We encourage your organization to focus on creating adoption-specific metrics either as part of a customer health score, or separately by working with your product organization for new telemetry opportunities to monitor customer adoption. However, we have yet to see these adoption metrics supersede the importance of the core supplier outcome metrics of retention, churn, and expansion.

With all of that said, here are the Customer Success management KPIs you should be monitoring:

customer success key performance indicators

Renewal Rates

For a XaaS or SaaS business, the truest indicator of how much customers value your products or services can be found with your renewal rates. These statistics track the amount of your subscriptions that are being renewed. High renewal rates indicate products that are meeting the needs of customers.

You can calculate your renewal rate by dividing the number of customers who renewed their subscriptions by the total number of customers whose subscriptions were up for renewal.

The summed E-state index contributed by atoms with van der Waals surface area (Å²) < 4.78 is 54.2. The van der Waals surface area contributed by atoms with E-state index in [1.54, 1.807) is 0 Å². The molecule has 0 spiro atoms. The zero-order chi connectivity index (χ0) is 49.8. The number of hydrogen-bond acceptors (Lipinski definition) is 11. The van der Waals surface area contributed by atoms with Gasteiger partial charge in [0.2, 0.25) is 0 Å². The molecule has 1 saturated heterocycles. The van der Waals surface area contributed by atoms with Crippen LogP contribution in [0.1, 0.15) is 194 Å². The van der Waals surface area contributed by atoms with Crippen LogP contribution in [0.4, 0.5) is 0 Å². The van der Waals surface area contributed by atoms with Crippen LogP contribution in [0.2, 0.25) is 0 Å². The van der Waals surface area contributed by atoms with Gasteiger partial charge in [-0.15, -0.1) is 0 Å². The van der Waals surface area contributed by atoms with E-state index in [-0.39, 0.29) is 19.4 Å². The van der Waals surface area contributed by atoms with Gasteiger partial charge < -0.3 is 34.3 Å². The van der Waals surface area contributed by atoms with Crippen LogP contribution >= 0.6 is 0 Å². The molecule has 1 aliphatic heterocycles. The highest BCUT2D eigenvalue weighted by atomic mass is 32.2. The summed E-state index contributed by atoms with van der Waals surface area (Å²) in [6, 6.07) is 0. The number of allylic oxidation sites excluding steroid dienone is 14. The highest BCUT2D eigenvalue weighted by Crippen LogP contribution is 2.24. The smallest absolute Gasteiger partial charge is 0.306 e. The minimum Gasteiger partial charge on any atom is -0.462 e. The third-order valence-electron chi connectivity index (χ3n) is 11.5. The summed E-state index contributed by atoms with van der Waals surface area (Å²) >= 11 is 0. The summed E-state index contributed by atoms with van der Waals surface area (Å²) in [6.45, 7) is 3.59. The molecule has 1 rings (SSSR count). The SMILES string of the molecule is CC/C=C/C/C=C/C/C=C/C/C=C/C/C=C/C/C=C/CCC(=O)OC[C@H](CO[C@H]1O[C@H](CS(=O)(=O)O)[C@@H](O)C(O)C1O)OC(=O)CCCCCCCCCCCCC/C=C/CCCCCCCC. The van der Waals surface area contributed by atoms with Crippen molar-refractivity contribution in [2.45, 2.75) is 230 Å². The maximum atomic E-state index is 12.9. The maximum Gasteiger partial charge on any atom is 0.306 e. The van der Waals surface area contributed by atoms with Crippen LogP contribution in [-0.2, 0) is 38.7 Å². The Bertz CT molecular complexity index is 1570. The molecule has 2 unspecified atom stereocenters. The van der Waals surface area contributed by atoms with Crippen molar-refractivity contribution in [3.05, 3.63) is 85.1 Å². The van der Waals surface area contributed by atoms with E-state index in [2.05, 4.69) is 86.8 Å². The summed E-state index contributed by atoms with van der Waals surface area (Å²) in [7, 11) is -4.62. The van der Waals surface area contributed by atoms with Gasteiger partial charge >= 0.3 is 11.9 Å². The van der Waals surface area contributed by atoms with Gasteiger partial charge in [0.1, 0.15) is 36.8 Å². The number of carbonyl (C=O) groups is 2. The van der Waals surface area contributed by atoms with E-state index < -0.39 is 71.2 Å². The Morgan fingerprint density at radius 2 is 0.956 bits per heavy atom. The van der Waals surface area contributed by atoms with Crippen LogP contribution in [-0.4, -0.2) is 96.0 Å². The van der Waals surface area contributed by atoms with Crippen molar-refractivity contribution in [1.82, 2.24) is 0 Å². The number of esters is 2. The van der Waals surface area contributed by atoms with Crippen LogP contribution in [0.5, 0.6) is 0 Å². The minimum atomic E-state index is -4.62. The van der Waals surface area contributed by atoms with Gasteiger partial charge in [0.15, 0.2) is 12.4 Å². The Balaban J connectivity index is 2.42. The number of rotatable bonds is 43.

For further information about how renewal rates impact your company’s bottom line, check out TSIA’s Renewal Rate ROI Calculator. Based on TSIA benchmarking, the calculator is a great tool to help you forecast your renewal revenue.

Churn Rates

This one is pretty obvious since churn rate is such a strong indicator of how your business is trending. The churn rate measures the rate at which customers stop using your product or service. If churn rates begin to accelerate month after month, you likely have a problem you need to address.

Churn rates are typically calculated on a monthly basis. To get the churn rate, you divide the number of customers lost during the course of the month by the number of customers who are still using the product.